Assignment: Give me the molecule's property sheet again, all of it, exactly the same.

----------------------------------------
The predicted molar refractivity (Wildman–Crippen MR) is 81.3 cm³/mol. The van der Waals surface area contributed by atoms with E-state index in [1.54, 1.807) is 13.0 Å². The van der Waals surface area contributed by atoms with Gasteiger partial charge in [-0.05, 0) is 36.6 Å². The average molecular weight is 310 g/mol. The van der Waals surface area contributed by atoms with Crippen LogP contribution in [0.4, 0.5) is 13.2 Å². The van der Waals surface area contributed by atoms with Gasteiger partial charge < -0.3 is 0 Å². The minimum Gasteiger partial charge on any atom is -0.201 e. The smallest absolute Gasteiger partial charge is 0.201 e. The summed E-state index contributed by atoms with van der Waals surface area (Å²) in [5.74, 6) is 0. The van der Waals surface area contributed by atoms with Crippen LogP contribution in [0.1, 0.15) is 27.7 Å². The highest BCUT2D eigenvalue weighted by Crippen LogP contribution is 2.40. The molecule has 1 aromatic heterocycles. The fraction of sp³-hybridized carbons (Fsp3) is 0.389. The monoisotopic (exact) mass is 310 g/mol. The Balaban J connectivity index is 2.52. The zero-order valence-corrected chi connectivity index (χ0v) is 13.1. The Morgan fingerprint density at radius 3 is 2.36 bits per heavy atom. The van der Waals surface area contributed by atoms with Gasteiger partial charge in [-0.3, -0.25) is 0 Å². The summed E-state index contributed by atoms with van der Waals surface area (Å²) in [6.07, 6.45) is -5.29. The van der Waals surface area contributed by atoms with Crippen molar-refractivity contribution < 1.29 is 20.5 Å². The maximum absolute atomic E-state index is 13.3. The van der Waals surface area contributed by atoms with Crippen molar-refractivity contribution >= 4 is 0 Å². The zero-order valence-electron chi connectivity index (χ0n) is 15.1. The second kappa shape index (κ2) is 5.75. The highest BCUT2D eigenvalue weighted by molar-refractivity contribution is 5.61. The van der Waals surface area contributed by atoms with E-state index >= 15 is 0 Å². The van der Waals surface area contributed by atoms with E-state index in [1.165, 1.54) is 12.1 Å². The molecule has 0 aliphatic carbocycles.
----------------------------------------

The predicted molar refractivity (Wildman–Crippen MR) is 81.3 cm³/mol. The van der Waals surface area contributed by atoms with E-state index in [1.54, 1.807) is 13.0 Å². The van der Waals surface area contributed by atoms with Gasteiger partial charge in [-0.05, 0) is 36.6 Å². The average molecular weight is 310 g/mol. The van der Waals surface area contributed by atoms with Crippen LogP contribution in [0.4, 0.5) is 13.2 Å². The van der Waals surface area contributed by atoms with Gasteiger partial charge < -0.3 is 0 Å². The minimum Gasteiger partial charge on any atom is -0.201 e. The smallest absolute Gasteiger partial charge is 0.201 e. The summed E-state index contributed by atoms with van der Waals surface area (Å²) in [5.74, 6) is 0. The van der Waals surface area contributed by atoms with Crippen LogP contribution in [0.1, 0.15) is 27.7 Å². The highest BCUT2D eigenvalue weighted by Crippen LogP contribution is 2.40. The molecule has 1 aromatic heterocycles. The fraction of sp³-hybridized carbons (Fsp3) is 0.389. The monoisotopic (exact) mass is 310 g/mol. The Balaban J connectivity index is 2.52. The zero-order valence-corrected chi connectivity index (χ0v) is 13.1. The Morgan fingerprint density at radius 3 is 2.36 bits per heavy atom. The van der Waals surface area contributed by atoms with Gasteiger partial charge in [-0.3, -0.25) is 0 Å². The summed E-state index contributed by atoms with van der Waals surface area (Å²) in [6.07, 6.45) is -5.29. The van der Waals surface area contributed by atoms with Crippen molar-refractivity contribution < 1.29 is 20.5 Å². The maximum absolute atomic E-state index is 13.3. The van der Waals surface area contributed by atoms with Crippen molar-refractivity contribution >= 4 is 0 Å². The zero-order valence-electron chi connectivity index (χ0n) is 15.1. The second kappa shape index (κ2) is 5.75. The highest BCUT2D eigenvalue weighted by molar-refractivity contribution is 5.61. The van der Waals surface area contributed by atoms with E-state index >= 15 is 0 Å². The van der Waals surface area contributed by atoms with E-state index in [1.165, 1.54) is 12.1 Å². The molecule has 0 aliphatic carbocycles.